Karutz was more openly antisemitic than many of his anthroposophist colleagues. He denounced the “spirit of Jewry,” which he described as “cliquish, petty, narrow-minded, rigidly tied to the past, devoted to dead conceptual knowledge and hungry for world power.”[43] During the last decade of the Weimar republic, Karutz and other anthroposophists had to contend with the growing notoriety of Nazi “racial science.” Karutz criticized the Nazis’ eugenic theories for their biological, as opposed to “spiritual,” emphasis, and for neglecting the role of reincarnation. But he agreed with their proscription against “racial mixing,” especially between whites and non-whites.

In 1931 the foremost anthroposophist journal published a positive review by Karutz of Walther Darré’s book Neuadel aus Blut und Boden (‘A New Nobility out of Blood and Soil’). Darré, a leading “racial theorist” and pre-eminent figure in the Nazis’ green wing, was soon to become Minister of Agriculture under Hitler.[44] This cozy relationship with major Nazi officials paid off for Steiner’s followers once the party took command of Germany. According to numerous anthroposophist accounts of this period, the Nazis hounded the Steinerites from the beginning of the Third Reich. But this self-serving tale is much too simple; the historical record reveals a considerably more complicated reality.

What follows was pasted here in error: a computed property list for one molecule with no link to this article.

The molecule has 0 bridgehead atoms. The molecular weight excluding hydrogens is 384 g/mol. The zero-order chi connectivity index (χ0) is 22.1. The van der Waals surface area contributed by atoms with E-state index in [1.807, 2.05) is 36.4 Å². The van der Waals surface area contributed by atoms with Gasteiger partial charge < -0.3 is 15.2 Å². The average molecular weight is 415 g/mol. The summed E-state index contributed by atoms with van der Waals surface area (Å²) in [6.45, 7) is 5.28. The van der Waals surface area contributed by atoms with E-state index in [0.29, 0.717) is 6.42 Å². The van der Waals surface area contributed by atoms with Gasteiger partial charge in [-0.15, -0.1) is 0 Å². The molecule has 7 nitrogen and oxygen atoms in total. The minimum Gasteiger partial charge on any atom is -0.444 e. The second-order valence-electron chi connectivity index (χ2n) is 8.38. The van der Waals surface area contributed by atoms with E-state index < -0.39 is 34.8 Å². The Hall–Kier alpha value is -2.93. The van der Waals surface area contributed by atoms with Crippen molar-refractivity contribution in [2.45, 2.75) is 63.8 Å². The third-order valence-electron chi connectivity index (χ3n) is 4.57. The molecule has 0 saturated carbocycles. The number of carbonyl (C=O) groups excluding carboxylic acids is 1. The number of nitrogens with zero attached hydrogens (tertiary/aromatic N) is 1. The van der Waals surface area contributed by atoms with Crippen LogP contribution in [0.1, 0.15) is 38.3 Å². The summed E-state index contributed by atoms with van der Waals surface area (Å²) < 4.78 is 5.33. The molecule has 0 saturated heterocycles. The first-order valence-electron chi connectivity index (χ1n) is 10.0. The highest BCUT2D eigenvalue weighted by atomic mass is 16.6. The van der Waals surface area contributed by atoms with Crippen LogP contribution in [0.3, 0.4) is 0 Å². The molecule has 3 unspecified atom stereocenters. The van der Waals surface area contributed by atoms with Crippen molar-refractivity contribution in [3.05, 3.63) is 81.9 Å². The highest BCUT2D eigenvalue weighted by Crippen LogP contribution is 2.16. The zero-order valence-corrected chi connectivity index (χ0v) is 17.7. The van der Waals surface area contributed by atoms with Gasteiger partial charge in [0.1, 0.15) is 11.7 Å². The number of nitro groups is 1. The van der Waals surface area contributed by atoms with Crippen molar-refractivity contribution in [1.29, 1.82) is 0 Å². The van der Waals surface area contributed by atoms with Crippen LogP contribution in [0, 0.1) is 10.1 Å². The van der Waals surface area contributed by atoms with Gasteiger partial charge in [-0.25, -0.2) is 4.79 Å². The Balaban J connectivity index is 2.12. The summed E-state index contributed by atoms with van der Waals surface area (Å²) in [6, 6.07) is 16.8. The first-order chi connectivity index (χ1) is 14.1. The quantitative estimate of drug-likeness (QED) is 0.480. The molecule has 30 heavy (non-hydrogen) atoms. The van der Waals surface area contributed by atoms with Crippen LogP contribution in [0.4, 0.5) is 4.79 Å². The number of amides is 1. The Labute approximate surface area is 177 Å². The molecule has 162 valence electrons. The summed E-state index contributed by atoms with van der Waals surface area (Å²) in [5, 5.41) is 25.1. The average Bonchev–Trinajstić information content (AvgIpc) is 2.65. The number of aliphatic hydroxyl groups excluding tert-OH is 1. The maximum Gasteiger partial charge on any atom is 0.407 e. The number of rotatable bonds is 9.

Immediately after the Nazi movement attained state power in early 1933, the leaders of organized anthroposophy took the initiative in extending their support to the new government. In June of that year a Danish newspaper asked Günther Wachsmuth, Secretary of the International Anthroposophic Society in Switzerland, about anthroposophy’s attitude toward the Nazi regime. He replied, “We can’t complain. We’ve been treated with the utmost consideration and have complete freedom to promote our doctrine.” Speaking for anthroposophists generally, Wachsmuth went on to express his “sympathy” and “admiration” for National Socialism.[45]